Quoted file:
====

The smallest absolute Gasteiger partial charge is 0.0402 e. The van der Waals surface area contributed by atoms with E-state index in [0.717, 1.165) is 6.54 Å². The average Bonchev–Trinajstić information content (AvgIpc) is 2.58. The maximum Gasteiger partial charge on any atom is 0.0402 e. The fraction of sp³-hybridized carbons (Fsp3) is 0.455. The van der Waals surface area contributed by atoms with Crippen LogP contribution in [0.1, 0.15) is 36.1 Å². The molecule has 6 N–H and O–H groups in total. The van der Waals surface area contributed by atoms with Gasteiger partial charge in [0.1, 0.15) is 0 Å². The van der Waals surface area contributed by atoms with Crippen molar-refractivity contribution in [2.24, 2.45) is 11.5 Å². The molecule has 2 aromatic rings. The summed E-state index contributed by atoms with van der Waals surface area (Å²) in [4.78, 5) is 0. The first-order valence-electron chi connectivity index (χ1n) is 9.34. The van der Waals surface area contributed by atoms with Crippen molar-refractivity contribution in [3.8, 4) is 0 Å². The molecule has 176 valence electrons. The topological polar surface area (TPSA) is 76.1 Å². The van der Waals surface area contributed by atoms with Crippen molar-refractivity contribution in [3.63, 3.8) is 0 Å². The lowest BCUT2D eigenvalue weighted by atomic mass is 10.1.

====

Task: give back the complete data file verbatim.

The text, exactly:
The smallest absolute Gasteiger partial charge is 0.0402 e. The van der Waals surface area contributed by atoms with E-state index in [0.717, 1.165) is 6.54 Å². The average Bonchev–Trinajstić information content (AvgIpc) is 2.58. The maximum Gasteiger partial charge on any atom is 0.0402 e. The fraction of sp³-hybridized carbons (Fsp3) is 0.455. The van der Waals surface area contributed by atoms with Crippen LogP contribution in [0.1, 0.15) is 36.1 Å². The molecule has 6 N–H and O–H groups in total. The van der Waals surface area contributed by atoms with Gasteiger partial charge in [0.1, 0.15) is 0 Å². The van der Waals surface area contributed by atoms with Crippen molar-refractivity contribution in [2.24, 2.45) is 11.5 Å². The molecule has 2 aromatic rings. The summed E-state index contributed by atoms with van der Waals surface area (Å²) in [4.78, 5) is 0. The first-order valence-electron chi connectivity index (χ1n) is 9.34. The van der Waals surface area contributed by atoms with Crippen molar-refractivity contribution in [3.8, 4) is 0 Å². The molecule has 176 valence electrons. The topological polar surface area (TPSA) is 76.1 Å². The van der Waals surface area contributed by atoms with Crippen molar-refractivity contribution in [3.63, 3.8) is 0 Å². The lowest BCUT2D eigenvalue weighted by atomic mass is 10.1.